The weaknesses of the "big society" should not blind us to the policy and political dead end of the "Big State". The public won't vote for the prescription that central government is the cure for all ills for the good reason that it isn't.
Although this is seen as “Blairite” it is also consistent with a more radical leftist tradition of scepticism about big government is a longstanding tradition on the left such as guild socialism, anarchism, market socialism or Marxism; the SWPer who asked his public choice lecturer “when did you become a Marxist?” was making a serious point.
And such scepticism is valid. In some respects (not all - I just highlight the flaws), the state does not promote leftist ideals:
- It is not very redistributive. The difference between the Gini coefficient for post-tax income (that is, income including benefits after direct and indirect tax) and original income is only seven percentage points: 38% vs. 45%. The tax rate for the middle quintile, at 27%, is not far short of the 32.6% on the top quintile. To a large extent, therefore, the state redistributes income within the working class. And this has an unpleasant effect. It leads to a “divide and rule” the working class, with some public workers and benefit “scroungers“ being stigmatized.
- It is insufficient to protect the interests of the vulnerable. The state can be - and often is - captured by people hostile to the worst-off with the result that benefits are cut.
- The state serves the interests of the rich whilst attacking the poor. A man who, in his mental distress, tries to kill himself is imprisoned for damaging property. A man who, with a more respectable mental disorder, wrecks the economy merely loses a knighthood; those who say Fred Goodwin broke no law miss the point - that there are no laws against capitalist vandalism.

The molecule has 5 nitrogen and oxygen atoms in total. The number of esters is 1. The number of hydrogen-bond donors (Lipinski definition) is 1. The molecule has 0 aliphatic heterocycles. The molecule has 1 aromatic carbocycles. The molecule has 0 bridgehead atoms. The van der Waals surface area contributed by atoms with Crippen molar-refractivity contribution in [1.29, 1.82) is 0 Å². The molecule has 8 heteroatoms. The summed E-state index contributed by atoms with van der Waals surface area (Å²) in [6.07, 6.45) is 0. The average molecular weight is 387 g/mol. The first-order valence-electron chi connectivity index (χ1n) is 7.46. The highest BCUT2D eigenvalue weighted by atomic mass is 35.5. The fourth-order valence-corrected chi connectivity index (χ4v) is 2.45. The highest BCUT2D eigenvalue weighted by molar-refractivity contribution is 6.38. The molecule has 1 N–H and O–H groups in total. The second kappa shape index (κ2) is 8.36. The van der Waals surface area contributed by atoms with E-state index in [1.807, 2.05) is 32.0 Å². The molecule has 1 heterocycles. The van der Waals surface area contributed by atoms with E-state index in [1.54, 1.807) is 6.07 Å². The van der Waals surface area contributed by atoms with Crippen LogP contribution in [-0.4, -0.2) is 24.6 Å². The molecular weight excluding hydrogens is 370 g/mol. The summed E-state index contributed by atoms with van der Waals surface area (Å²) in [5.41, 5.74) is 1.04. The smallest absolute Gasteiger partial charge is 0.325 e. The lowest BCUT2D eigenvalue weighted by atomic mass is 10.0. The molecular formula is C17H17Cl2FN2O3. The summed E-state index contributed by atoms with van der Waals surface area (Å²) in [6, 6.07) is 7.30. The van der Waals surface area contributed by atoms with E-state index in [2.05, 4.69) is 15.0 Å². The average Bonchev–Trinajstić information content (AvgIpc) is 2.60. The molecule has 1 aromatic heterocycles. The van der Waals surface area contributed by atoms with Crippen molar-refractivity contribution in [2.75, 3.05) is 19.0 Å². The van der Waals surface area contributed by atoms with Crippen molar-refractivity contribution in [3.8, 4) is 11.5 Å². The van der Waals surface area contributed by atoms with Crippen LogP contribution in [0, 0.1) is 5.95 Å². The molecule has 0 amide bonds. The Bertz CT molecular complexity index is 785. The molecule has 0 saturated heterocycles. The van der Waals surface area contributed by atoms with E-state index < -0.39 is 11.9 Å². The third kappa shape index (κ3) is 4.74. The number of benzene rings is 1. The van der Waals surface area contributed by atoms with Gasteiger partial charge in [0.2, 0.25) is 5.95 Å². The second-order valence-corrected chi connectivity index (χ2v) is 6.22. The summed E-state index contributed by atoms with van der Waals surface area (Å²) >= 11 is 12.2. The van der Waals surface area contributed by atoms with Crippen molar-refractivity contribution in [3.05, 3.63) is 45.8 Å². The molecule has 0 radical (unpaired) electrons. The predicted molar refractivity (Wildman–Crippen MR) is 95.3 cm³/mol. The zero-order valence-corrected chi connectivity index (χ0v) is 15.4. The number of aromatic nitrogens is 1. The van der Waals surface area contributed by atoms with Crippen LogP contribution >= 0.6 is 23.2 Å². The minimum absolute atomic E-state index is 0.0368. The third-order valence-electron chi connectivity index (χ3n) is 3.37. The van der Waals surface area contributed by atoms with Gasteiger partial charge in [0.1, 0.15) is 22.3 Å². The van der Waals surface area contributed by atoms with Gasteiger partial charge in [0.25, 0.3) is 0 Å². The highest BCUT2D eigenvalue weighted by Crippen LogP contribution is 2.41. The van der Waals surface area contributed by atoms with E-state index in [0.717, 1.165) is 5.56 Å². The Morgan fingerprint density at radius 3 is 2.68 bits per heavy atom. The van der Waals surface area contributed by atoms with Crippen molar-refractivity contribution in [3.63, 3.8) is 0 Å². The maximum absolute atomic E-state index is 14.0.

- The state serves as a lightning conductor, which deflects criticism away from capitalism - for example, when the crisis is blamed upon Labour’s deficit or weak banking regulation rather than the flaws of capitalism itself.
- The state is run according to the same dysfunctional ideology than runs business - hierarchical managerialism. However, in the private sector its flaws are mitigated by the forces of competition whereas they are much less so in government. The upshot is that the state offers indifferent value for money.
It is in light of these flaws that we should read Sunny’s claim that spending cuts won’t make the government unpopular. Very many working people are not opposed to cuts because they do not regard the big state as their friend. And this is for a good reason.
Granted, David’s analysis and solutions here would be rather different from mine. But he is posing a good question. The tragedy is that, in our anti-political political culture, this question will be ignored.